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Let me first preface this by saying I'm new to MySQL!

I'm trying to build a Drupal module that creates a custom list of options for my product attributes. I have an indexed array of dates in descending order and for every date value in the array the query below is supposed to create an attribute option, which is stored in the 'name' field (varchar) of my uc_attribute_options table. However, when I look at the list output or at my 'name' field (looking at it in 'Sort by key: None'), the date values in the output list appear in alphabetical order instead of the same descending order as in my array. I've tried every combination I could think of but I can't seem to "sort" this out.

$aid = 1;
$i = 0;

$date_array = array ( 
"Thursday, August 25, 2011", 
"Thursday, September 1, 2011", 
"Thursday, September 8, 2011", 
"Thursday, September 15, 2011",
"Thursday, September 22, 2011");

foreach ($date_array as $item) {

db_query("INSERT INTO {uc_attribute_options} (aid, name, cost, price,
weight, ordering) VALUES (%d, '%s', %f, %f, %f, %d)", $aid, $item, 0, 0, 0, 0);

...
}

Output:

Thursday, August 25, 2011
Thursday, September 1, 2011
Thursday, September 15, 2011
Thursday, September 22, 2011
Thursday, September 8, 2011

What I would like:

Thursday, August 25, 2011
Thursday, September 1, 2011
Thursday, September 8, 2011
Thursday, September 15, 2011
Thursday, September 22, 2011

How can I get the output to display in the same descending order as is found in the array?

Thanks in advance for any pointers.

share|improve this question
    
try using 2 digit dates? If you're getting these values from MySQL just order them in the query let MySQL do the sorting. –  DustinDavis Aug 17 '11 at 4:39
    
Or better yet, store the dates as actual dates in the DB (see the DATE column type). –  Casper Aug 17 '11 at 4:43
    
@DustinDavis - I tried that approach as a final resort and it does seem to work around the issue. So, it's definitely one way of doing it if there's no other alternative. Thanks for the response. –  user897897 Aug 17 '11 at 5:43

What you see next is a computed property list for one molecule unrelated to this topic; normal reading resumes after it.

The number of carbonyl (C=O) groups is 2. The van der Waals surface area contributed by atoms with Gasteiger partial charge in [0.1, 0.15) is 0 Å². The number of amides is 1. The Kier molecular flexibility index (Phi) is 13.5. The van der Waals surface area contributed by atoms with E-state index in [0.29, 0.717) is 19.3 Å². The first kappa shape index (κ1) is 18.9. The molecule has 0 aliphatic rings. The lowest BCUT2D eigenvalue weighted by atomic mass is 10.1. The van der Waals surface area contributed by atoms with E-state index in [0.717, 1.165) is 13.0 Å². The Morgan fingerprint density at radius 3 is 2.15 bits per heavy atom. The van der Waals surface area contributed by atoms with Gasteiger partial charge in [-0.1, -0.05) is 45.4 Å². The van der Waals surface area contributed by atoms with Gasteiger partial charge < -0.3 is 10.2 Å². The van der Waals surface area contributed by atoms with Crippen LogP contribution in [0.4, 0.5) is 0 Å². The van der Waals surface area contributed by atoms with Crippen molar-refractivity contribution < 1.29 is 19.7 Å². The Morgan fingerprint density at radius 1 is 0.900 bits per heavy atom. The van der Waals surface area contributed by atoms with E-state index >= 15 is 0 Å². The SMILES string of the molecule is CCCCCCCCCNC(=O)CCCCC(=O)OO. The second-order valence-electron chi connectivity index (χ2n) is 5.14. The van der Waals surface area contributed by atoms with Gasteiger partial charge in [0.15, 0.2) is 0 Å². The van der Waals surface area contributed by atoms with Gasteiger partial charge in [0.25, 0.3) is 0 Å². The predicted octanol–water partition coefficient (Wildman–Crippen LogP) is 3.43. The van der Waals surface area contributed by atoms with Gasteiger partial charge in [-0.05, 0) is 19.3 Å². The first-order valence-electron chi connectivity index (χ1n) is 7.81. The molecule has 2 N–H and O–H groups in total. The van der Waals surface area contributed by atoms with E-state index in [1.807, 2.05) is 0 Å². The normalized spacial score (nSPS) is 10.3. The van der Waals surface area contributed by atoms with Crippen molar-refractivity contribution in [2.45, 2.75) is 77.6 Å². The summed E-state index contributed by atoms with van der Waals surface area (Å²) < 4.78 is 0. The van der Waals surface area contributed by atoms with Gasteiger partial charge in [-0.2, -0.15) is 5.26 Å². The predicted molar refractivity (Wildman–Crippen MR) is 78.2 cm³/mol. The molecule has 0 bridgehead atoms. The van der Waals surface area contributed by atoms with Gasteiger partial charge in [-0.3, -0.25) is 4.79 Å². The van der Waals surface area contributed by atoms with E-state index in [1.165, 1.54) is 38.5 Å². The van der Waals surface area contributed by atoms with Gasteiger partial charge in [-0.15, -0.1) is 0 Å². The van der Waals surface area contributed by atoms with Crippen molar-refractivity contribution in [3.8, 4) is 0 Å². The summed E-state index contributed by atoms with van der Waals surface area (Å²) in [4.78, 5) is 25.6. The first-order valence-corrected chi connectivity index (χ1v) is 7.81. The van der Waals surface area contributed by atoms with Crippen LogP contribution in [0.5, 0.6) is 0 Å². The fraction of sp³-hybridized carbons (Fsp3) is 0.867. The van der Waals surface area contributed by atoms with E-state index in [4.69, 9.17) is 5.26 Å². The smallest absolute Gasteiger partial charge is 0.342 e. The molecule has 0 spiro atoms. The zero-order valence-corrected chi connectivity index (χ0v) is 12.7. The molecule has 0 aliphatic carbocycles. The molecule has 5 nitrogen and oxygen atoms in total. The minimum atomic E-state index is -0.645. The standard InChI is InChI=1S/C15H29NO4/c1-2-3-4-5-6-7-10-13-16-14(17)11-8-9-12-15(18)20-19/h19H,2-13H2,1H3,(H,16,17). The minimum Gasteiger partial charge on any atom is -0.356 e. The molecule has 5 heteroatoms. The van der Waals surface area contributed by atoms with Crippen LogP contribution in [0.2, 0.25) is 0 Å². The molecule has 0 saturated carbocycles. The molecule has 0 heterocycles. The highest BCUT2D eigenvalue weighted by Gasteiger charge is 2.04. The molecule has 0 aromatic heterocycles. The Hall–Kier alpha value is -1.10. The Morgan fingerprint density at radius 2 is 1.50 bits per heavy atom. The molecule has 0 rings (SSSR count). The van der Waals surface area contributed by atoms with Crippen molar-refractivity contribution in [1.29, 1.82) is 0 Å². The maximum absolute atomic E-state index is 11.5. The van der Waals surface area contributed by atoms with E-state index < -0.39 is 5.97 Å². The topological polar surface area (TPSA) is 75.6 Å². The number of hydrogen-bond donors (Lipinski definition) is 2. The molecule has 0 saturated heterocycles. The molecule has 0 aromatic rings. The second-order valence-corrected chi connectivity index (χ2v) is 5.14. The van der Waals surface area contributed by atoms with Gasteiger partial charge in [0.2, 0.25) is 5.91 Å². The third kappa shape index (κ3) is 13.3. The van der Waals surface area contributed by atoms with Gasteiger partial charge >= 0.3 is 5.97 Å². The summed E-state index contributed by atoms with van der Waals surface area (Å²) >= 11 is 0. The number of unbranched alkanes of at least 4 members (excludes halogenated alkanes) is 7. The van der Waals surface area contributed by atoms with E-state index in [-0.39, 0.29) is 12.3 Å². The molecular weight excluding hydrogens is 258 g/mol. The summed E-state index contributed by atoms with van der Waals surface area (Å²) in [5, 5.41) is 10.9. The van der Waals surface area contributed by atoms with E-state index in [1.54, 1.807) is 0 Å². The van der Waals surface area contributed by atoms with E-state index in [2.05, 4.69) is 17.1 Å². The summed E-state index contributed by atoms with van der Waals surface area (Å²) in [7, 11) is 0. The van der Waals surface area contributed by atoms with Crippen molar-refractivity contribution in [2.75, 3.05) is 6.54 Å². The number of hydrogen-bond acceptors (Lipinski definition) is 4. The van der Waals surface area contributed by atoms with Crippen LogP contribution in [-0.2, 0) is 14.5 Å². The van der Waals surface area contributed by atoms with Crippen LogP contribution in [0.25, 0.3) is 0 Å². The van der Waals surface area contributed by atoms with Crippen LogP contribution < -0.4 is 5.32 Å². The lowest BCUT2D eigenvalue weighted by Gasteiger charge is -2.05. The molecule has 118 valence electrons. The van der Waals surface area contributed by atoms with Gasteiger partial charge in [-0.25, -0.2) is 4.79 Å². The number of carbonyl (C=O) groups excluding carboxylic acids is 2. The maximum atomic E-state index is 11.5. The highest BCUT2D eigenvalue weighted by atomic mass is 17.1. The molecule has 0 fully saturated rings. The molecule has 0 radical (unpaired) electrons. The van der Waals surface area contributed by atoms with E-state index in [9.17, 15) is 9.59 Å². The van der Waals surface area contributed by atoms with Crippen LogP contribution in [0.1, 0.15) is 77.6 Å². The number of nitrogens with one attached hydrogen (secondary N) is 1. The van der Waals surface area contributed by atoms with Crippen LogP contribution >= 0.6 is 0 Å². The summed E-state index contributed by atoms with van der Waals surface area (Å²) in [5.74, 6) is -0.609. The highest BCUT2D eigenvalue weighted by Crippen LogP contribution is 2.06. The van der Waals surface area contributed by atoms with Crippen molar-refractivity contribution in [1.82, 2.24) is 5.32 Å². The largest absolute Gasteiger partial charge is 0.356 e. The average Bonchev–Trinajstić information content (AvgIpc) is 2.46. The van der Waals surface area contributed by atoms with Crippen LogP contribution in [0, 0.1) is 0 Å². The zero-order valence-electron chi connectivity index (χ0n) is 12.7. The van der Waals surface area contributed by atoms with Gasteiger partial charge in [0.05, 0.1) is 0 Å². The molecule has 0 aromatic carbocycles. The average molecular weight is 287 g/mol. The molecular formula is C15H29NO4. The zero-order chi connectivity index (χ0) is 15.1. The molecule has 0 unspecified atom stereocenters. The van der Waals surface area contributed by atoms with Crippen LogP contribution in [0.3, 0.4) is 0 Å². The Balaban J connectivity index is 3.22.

@Casper - Yes, ideally that's definitely the correct way of doing it. However, in this particular case that's not an option that's available to me. I have no way of changing the database or modifying the field type to a Date field. Thanks for the response. –  user897897 Aug 17 '11 at 5:43
    
The problem you have with not storing as a date field is April will always come before January. Maybe use the ID field to order by, just insert in the correct order. Hacky but it should work. –  DustinDavis Aug 17 '11 at 14:30

4 Answers 4

Rows in a database have no inherent order. If you do not specify an order when you select them, the database is free to return them in any order it wants. That will not necessarily be insertion order. If you want your output in a specific order, you have to ask for it in that order, not change how you insert the data.

If you want help with that, the code to share is the part that selects the data and displays it, not the part that inserts rows.

share|improve this answer
    
Appreciate the info, very helpful. –  user897897 Aug 17 '11 at 5:51

The order of the things going into the database is usually irrelevant, if this is stored as a date you can use the ORDER BY query to get things in a particular order when retrieving. For example:

SELECT date FROM my_table ORDER BY date ASC; -- or in some cases ASCENDING

You should also be storing a Date type and not a string, this way comparison becomes much easier and strings will sort alphabetically which won't give you the results you want.